Fritz Lang's “Metropolis” was conceived, the director told Peter Bogdanovich in 1965, on a boat docked off New York in 1924 from which Lang “looked into the streets — the glaring lights and the tall buildings.” Lang's incomparable imagination conjured a city bright and glittering from above, but more mechanical, steaming and pressed with trodden humanity the further his mind pushed. It is an archetype and a series of symbols: rich rulers luxuriating in dreamlike splendor; workers toiling beneath in a nightmare of bizarre exertions that only serve to keep the city machine going.
The news that the film had been restored and released this year in its entirety for the first time since its 1927 Berlin premiere was almost impossible to miss. Now that this version has been released on DVD and Blu-ray (Kino International), complete with all the extras those formats afford, the temptation to get lost in the length and breadth of Lang's marathon of ideas is more alluring and treacherous than ever.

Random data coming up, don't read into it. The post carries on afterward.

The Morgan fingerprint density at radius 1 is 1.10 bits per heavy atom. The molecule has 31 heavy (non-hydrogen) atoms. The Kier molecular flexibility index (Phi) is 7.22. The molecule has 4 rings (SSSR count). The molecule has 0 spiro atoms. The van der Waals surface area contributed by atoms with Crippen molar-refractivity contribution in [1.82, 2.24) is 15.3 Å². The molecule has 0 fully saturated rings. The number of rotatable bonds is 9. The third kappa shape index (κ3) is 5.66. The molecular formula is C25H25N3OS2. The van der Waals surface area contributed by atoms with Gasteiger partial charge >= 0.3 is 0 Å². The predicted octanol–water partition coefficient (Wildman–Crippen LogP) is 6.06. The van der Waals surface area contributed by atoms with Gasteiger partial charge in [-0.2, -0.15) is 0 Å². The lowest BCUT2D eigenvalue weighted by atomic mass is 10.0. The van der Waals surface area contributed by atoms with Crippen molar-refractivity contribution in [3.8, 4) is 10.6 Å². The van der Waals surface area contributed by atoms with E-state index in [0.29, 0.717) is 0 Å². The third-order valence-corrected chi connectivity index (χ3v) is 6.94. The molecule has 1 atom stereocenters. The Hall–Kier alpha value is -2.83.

Critics and audiences have differed on the film since its release. Some hail it as a masterpiece of German expressionism while others focus on the sharp delineation between its visuals and comparably simplistic vision, co-authored by Lang's former wife Thea von Harbou. Hitler loved the idea of a supreme leader mediating between the classes, especially in the form of the youthful Freder (Gustav Froehlich), who helps a messianic instigator of the subterranean workers (Brigitte Helm) overcome a treacherous magician and inventor (Rudolf Klein-Rogge) bent on inflicting revenge with an invincible robot modeled on his lost love. Lang himself called the movie “silly and stupid.”
The director's judgment notwithstanding, “Metropolis” is stuffed with enough material for several films. It's no wonder this marvelous original imprinted itself on nearly every sci-fi, mad-scientist, future dystopia that followed. The restored footage, about 33 minutes, clears up gaps in the action, but, unbelievably, even these chunks of scratchy 16mm might not have been the end had Lang been able to keep going. He contemplated a scene of ghosts and ghouls coming out of a Gothic church as the metropolis burned, and for some of the protagonists to exit at the conclusion on a rocket to outer space. It's a shock to emerge from the fully restored “Metropolis” and realize it's only as long as the latest “Harry Potter.” You could spend years in there.